The most effective way to protect science is to encourage the public to value and invest in it. This is why we’re marching through London on 22 April 2017, says Story Sylwester.
As the nature of scientific inquiry developed over centuries from the “solitary genius” model of Sir Isaac Newton to the international collaboration modelled by the Rosetta space exploration mission, UK scientists have been leaders in the development of scientific thinking and methodology. Yet, in an age where science has resulted in new technologies, improved quality of life, and improved understanding of the world around us, it faces some of its toughest challenges.
There is growing concern that scientific progress and freedom is under threat on a global level. The problematic attitudes and policies of the new US administration, uncertainty surrounding the impact of the June 2016 EU referendum in the UK, and the threat of “alternative facts” have spurred global discussions regarding the politicisation of science.
The application of science is not a partisan issue; it should neither serve special interests nor be rejected based on personal convictions. At its core, science is a tool for seeking answers. It is at its best when it openly presents results for review, sparks debate, and is free to speak truth to power. In the modern world, science is increasingly collaborative, and thrives when people have the freedom to work together across borders in the search for answers to difficult and fundamental questions.
The March for Science in London is a celebration of progress, raising awareness of the accomplishments and impact of science over time. It is not about scientists or politicians; instead it is about the very real role that science plays in each of our lives and the need to respect and encourage research that gives us insight into the world. This march is part of the global movement that recognises the need to preserve the productive and diverse research partnerships in the UK and around the world.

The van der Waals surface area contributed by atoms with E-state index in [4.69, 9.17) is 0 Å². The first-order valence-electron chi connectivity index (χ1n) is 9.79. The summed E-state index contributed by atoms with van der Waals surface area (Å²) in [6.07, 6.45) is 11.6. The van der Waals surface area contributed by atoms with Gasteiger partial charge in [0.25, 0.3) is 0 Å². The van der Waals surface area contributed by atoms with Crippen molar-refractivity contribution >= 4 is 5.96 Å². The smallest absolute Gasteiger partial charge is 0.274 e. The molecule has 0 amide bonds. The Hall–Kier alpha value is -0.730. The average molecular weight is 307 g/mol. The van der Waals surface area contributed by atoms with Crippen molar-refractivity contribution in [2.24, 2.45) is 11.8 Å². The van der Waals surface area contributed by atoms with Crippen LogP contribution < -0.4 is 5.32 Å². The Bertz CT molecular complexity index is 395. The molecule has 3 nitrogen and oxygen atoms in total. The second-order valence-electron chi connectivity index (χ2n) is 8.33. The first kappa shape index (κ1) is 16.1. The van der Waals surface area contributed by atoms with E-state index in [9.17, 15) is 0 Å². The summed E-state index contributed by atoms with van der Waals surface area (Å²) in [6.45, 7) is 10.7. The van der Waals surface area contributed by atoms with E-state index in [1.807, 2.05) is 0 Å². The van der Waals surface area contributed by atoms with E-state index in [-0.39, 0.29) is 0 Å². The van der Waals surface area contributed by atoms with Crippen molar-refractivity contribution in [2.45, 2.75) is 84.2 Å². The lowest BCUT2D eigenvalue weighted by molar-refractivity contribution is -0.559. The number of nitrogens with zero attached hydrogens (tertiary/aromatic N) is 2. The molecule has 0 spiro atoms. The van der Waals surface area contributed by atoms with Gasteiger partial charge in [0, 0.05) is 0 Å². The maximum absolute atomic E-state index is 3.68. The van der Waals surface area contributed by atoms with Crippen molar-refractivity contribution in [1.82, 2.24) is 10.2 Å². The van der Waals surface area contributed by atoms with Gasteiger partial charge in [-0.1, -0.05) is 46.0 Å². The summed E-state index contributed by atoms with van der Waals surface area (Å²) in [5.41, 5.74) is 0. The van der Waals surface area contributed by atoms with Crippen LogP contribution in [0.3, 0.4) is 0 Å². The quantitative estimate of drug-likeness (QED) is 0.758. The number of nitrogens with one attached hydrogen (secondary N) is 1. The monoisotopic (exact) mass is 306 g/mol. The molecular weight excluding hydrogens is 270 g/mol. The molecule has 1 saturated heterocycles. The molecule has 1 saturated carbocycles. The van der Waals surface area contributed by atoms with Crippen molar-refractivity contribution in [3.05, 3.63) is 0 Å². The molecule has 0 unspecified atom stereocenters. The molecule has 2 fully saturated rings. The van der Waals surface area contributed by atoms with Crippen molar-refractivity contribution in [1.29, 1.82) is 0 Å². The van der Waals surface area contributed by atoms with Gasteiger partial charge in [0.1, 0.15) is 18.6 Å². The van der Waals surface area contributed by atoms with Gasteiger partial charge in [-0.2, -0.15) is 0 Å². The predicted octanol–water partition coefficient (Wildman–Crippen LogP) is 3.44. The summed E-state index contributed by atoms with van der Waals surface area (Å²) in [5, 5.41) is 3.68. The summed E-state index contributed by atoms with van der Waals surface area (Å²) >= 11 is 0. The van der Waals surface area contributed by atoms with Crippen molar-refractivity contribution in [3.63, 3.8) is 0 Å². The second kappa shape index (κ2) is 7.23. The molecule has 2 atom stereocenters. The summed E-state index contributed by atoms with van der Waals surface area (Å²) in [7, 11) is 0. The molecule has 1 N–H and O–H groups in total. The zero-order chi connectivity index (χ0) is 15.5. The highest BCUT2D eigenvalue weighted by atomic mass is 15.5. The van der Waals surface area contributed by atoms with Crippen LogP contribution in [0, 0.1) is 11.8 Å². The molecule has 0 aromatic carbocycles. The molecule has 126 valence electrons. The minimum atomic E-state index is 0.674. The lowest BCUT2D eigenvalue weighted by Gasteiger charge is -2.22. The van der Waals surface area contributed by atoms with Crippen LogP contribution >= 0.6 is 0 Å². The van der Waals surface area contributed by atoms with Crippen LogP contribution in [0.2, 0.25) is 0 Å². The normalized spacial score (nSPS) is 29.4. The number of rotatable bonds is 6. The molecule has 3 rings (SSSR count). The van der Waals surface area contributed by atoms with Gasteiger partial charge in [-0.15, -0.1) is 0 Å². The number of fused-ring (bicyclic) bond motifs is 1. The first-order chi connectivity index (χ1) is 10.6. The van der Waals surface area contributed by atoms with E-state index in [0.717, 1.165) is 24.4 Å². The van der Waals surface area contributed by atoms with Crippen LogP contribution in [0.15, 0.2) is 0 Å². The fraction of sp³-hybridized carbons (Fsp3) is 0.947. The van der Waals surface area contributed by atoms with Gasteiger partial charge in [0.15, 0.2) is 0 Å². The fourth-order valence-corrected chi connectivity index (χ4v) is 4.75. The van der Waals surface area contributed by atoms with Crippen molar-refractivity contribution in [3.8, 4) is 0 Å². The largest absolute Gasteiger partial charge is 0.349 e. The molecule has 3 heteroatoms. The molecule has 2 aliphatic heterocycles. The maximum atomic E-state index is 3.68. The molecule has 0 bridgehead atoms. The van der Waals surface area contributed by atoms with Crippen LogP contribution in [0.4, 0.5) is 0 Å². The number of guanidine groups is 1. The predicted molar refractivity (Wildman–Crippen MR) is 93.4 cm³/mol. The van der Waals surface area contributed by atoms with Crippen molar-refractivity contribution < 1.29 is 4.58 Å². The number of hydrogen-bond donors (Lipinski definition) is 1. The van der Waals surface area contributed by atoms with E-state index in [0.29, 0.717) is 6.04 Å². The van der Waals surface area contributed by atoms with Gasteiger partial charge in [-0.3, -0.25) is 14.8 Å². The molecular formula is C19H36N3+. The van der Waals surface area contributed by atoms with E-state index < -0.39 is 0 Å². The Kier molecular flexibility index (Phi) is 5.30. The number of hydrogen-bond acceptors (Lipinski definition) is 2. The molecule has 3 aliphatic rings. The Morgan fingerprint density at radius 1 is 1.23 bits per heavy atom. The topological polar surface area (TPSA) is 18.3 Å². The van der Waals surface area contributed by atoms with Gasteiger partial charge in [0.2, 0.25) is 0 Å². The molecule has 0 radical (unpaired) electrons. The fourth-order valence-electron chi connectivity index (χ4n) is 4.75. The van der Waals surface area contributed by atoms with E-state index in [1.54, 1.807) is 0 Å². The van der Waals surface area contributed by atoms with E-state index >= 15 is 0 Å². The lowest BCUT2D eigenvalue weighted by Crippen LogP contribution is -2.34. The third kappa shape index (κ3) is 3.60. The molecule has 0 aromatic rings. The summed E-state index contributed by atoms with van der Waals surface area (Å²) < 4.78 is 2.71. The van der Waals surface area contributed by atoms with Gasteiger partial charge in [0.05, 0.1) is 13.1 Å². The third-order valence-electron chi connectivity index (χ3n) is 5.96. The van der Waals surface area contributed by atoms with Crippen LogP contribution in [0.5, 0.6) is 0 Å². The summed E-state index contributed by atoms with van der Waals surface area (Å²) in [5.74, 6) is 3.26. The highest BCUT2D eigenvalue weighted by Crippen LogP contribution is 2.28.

Want to join in the March for Science in London? Here’s the plan:
- When: Saturday 22 April 2017
- Where: From the Science Museum to Parliament Square in central London
- Who: Science enthusiasts, scientists and anyone who wants to celebrate the role science plays in our everyday life
We are asking that marchers register so that we can have an accurate count to ensure that we have the proper services available. You can register here, or keep up to date with the plans on the official London March for Science Facebook event.
The current situation in the US has led scientists to call for a March for Science on Washington (see related Naturejobs blog post), creating an opportunity for us to march in solidarity, whilst highlighting other issues impacting the UK.
The need for science to develop solutions to global threats, from climate change to the increase in an aging population facing long-term health conditions, is greater than ever.
We need the scientific community to come together with the public to celebrate the role of science and stand up for the ability to pursue answers to some of the biggest challenges we face.
Want to know why other Londoners are marching? Here are a few reasons:
“I am marching as I believe our knowledge of the world and ourselves comes down to science. The more we learn about all elements of life, the more solutions we can find. Not only do we need to protect science, we need to help it grow and become an inherent part of our world, in government and everyday lives.”
– Louis Sherman, geography graduate interested in an MSc in disaster management
“There are number of issues facing the world, like climate change, that require both scientific solutions and government support. It’s crucial that we remind politicians to listen to expertise from the scientific community, whether scientist or concerned citizen. These decisions affect us all.”
– Stephanie Davey, psychology student
“I’ll be marching for the hundreds of thousands of nameless scientists both past and present that have saved so many lives and have made the amazing world we live in today possible. They are heroes that rarely get the recognition they deserve.”